Fooled again! While I was in my garden the other day, in the distance I saw a flash of wings and a tiny body bobbing in and out among the flowers. I was looking forward to seeing a Ruby-throated Hummingbird (Archilochus colubris). On closer inspection, I realized I had spotted instead a Hummingbird Clearwing Moth (Hemaris thysbe).
This member of the hawk moth family (Sphingidae) is one of four clearwing moth species in North America. Two are most common: the Hummingbird Clearwing and the Snowberry Clearwing (Hemaris diffinis). Although both are found throughout North America, the Hummingbird Clearwing is abundant in the east and the Snowberry Clearwing is more often seen in the west. Hummingbird Clearwings are easily identified by their fuzzy burgundy and green backs. The Snowberry Clearwing’s back is yellow and black. And you can tell the difference between these moths and the Ruby-throated Hummingbird by their size. At an inch-and-a-half (4–5.5 centimeters) long these clearwings are half as big as a hummingbird.
July is a perfect time to catch a glimpse of this day-flying moth collecting nectar. If you have flowers with long corolla tubes—such as Meadow Phlox (Phlox paniculata), bee balms (Monarda spp.) like our native Wild Bergamot (Monarda fistulosa), and verbenas—there is a good chance you will see one feeding. These moths extend their long, straw-like proboscis in and out of flowers while beating their wings at more than 70 times per second—so fast they look almost motionless in the air!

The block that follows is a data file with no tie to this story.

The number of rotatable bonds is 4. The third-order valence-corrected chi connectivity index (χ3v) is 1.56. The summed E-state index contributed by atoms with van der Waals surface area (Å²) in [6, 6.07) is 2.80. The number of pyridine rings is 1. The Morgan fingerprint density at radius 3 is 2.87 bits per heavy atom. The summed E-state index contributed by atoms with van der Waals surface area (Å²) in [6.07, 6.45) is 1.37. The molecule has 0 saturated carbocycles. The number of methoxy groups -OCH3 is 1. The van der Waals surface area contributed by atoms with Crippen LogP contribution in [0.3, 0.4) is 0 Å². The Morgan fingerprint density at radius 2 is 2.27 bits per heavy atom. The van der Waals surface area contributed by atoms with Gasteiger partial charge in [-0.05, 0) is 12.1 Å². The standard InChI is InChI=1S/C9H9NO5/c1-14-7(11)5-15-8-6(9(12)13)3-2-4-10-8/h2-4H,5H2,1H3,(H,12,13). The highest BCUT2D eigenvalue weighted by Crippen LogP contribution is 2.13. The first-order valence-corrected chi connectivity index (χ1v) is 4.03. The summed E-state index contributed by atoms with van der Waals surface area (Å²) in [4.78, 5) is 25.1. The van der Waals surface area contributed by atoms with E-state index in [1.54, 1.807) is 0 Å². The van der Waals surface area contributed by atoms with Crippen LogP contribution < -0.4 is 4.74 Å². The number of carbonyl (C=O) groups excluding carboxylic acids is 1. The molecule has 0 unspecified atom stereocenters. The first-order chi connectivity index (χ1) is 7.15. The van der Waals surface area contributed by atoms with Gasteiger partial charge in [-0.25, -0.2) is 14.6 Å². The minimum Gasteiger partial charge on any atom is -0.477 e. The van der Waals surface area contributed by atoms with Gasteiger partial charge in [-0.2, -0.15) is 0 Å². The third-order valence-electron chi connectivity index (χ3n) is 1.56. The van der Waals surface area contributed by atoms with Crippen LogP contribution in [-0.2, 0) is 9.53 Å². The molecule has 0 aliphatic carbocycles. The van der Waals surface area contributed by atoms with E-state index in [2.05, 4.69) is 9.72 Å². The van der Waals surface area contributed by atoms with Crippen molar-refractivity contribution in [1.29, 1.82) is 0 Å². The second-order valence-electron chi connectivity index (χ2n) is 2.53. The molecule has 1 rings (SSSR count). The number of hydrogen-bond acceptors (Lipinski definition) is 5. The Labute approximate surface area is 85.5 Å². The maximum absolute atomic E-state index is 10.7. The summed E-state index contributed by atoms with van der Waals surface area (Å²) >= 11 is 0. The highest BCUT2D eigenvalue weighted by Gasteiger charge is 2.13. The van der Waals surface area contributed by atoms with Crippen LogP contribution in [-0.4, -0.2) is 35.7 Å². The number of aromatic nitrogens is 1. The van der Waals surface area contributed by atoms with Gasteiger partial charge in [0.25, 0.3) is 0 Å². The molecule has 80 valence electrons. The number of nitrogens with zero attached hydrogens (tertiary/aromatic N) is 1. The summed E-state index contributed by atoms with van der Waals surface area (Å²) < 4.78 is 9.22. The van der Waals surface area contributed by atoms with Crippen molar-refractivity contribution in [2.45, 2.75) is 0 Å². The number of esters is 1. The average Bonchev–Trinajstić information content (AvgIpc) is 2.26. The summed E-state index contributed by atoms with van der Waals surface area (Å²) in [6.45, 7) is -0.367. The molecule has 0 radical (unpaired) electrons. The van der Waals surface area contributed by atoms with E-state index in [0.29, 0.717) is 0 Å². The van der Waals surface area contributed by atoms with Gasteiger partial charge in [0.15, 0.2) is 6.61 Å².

Here in Connecticut and farther north, the Hummingbird Clearwing’s life cycle has one generation. Females lay small green, circular eggs on the underside of the leaves of their host plants. These include viburnums, such as native Arrowwood (Viburnum dentatum), hawthornes (Crataegus spp.), honeysuckles (Lonicera spp.), snowberries (Symphoricarpus spp.), and cherries and plums (Prunus spp.). A week later, a green caterpillar with a spur on its hind end hatches to feed on these host plants. After about four weeks and several growth stages (called instars), the fully grown caterpillar burrows into the soil and metamorphoses into a hard-shelled, brown pupa that will overwinter in your garden.
So instead of raking your leaves and leaving them at the curb in the fall, consider using them as mulch under your trees and shrubs. You will not only be providing a place for these moths to overwinter, but feeding your trees and shrubs too.